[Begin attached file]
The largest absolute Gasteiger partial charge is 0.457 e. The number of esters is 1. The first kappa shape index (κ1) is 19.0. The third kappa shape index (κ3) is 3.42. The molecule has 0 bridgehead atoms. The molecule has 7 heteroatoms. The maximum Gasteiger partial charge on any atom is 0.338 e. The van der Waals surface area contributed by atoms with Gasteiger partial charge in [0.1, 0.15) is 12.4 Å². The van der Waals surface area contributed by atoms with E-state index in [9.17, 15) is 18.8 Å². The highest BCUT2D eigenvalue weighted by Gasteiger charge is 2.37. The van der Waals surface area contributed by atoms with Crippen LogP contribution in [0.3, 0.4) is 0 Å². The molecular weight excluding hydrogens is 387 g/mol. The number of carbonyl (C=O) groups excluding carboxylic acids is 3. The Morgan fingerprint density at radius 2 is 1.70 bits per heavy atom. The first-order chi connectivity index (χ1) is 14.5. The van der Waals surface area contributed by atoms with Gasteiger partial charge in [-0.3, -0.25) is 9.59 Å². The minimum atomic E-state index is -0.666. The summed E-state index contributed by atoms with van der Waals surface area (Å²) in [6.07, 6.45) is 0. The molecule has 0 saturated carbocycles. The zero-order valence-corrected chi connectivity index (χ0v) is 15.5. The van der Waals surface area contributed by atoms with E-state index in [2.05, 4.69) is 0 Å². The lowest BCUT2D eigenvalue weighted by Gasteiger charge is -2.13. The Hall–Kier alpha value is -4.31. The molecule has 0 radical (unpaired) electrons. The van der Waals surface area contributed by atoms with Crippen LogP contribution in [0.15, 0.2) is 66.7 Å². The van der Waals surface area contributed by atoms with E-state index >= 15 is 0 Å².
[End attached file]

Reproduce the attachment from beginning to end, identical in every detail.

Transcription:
The largest absolute Gasteiger partial charge is 0.457 e. The number of esters is 1. The first kappa shape index (κ1) is 19.0. The third kappa shape index (κ3) is 3.42. The molecule has 0 bridgehead atoms. The molecule has 7 heteroatoms. The maximum Gasteiger partial charge on any atom is 0.338 e. The van der Waals surface area contributed by atoms with Gasteiger partial charge in [0.1, 0.15) is 12.4 Å². The van der Waals surface area contributed by atoms with E-state index in [9.17, 15) is 18.8 Å². The highest BCUT2D eigenvalue weighted by Gasteiger charge is 2.37. The van der Waals surface area contributed by atoms with Crippen LogP contribution in [0.3, 0.4) is 0 Å². The molecular weight excluding hydrogens is 387 g/mol. The number of carbonyl (C=O) groups excluding carboxylic acids is 3. The Morgan fingerprint density at radius 2 is 1.70 bits per heavy atom. The first-order chi connectivity index (χ1) is 14.5. The van der Waals surface area contributed by atoms with Gasteiger partial charge in [-0.3, -0.25) is 9.59 Å². The minimum atomic E-state index is -0.666. The summed E-state index contributed by atoms with van der Waals surface area (Å²) in [6.07, 6.45) is 0. The molecule has 0 saturated carbocycles. The zero-order valence-corrected chi connectivity index (χ0v) is 15.5. The van der Waals surface area contributed by atoms with E-state index in [2.05, 4.69) is 0 Å². The lowest BCUT2D eigenvalue weighted by Gasteiger charge is -2.13. The Hall–Kier alpha value is -4.31. The molecule has 0 radical (unpaired) electrons. The van der Waals surface area contributed by atoms with Crippen LogP contribution in [0.15, 0.2) is 66.7 Å². The van der Waals surface area contributed by atoms with E-state index >= 15 is 0 Å².